Tuesday, April 24, 2007

You Are What You Grow

So, we are packing up artwork and taping up the last boxes to be mailed back to the US. Uncle Pepe came over to say goodbye, and we gave him a copy of True Lies because he wants to show it to our distant relatives in Asturias. He seemed to think that they would get a real kick out of seeing a book by Sindo's son, since most of them have never been out of their farm village just above Cangas del Narcea. Pepe is quite a character.

It has been beautiful in Madrid this week. Spring is here, the sun is shining, and the breeze coming through the window smells very sweet indeed. The weekend we spent with the McMillers was one of the best ever. We did most of our favorite things with them (many of these for the last time): a walk in the Retiro, a pastry at Mallorca, a beer at a terraza, lunch at Cafe Oliver, lomo and pimiento sandwiches at our apartment for lunch, the Rastro on Sunday and churros con chocolate at the Chocolatería San Ginés right afterward. We even had a chance to watch the runners enjoying the 30th Madrid marathon just before digging into our healthy portions of fried dough and molten milk chocolate.

Now we are getting geared up for counter-counter-culture shock. Reading about the shootings at Virginia Tech has brought our attention to some of the more unsavory realities of life in the US. While the Senate discusses how to make universities safer, it strikes us: Why isn't anyone talking about gun control? There are crazy people all over the world--in Europe, Asia, and especially Canada (just kidding, Canada)--yet you rarely hear about shooting rampages like those that happen in the US. If a Spaniard loses it, he is more than likely to kill only one or two people and then himself. A kid in Virginia kills 32 people and no politician (on either side of the aisle) appears to have the guts to suggest that perhaps we should control access to automatic handguns and assault rifles. There will always be crazy people out there, but only our country makes it so easy for them to arm themselves to the teeth. (No anonymous comments, please!)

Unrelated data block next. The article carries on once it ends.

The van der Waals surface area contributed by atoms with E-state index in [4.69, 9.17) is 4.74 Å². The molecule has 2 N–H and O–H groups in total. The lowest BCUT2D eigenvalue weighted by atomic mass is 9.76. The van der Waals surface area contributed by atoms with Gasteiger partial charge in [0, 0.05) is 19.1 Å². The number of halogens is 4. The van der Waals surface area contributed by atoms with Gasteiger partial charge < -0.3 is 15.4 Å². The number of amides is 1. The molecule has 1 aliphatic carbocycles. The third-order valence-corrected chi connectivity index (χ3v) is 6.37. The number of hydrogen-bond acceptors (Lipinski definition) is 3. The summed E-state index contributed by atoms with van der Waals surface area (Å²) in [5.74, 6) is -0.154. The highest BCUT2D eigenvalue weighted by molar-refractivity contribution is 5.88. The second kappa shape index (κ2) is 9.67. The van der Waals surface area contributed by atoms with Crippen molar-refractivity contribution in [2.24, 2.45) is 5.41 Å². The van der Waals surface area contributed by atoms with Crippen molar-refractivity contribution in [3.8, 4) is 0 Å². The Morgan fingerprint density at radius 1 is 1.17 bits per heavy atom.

But then there is Michael Pollan, our new favorite food author. His articles in the New York Times have given us hope that, in spite of our national obsession with defending our right to blow each other away, perhaps someday we might look forward to having easy access to good food in the United States. Did anyone catch his piece in Sunday's magazine? Here are some excerpts from “You Are What You Grow,” an article on how the American farm bill is giving Americans more girth, and what we can do about it:

“A public-health researcher from Mars might legitimately wonder why a nation faced with what its surgeon general has called ‘an epidemic’ of obesity would at the same time be in the business of subsidizing the production of high-fructose corn syrup.” HFC is one of the main culprits in making Americans as unhealthy as they are. And it's found in most processed food-like substances.

Pollan outlines how the farm bill has bad effects on children, especially those who depend on school lunches for their main meal of the day:

“The farm bill essentially treats our children as a human Disposall for all the unhealthful calories that the farm bill has encouraged American farmers to overproduce.”

And the farm bill’s effects on immigration are clear:

“To speak of the farm bill’s influence on the American food system does not begin to describe its full impact — on the environment, on global poverty, even on immigration. By making it possible for American farmers to sell their crops abroad for considerably less than it costs to grow them, the farm bill helps determine the price of corn in Mexico and the price of cotton in Nigeria and therefore whether farmers in those places will survive or be forced off the land, to migrate to the cities — or to the United States. The flow of immigrants north from Mexico since Nafta is inextricably linked to the flow of American corn in the opposite direction, a flood of subsidized grain that the Mexican government estimates has thrown two million Mexican farmers and other agricultural workers off the land since the mid-90s. (More recently, the ethanol boom has led to a spike in corn prices that has left that country reeling from soaring tortilla prices; linking its corn economy to ours has been an unalloyed disaster for Mexico’s eaters as well as its farmers.) You can’t fully comprehend the pressures driving immigration without comprehending what U.S. agricultural policy is doing to rural agriculture in Mexico.”

Not to mention effects on the American landscape and environment. So what can we do to reform this terrible-once-every-five-years piece of legislation? Start voting, not just with your mouth (you know, buying organic, avoiding Doritos), but also by actually voting. The farm bill isn't just about farmers, it's about food. And eaters should take food seriously. We are all eaters. Isn't it time?

Friday, April 20, 2007

Architecture Review: Calatrava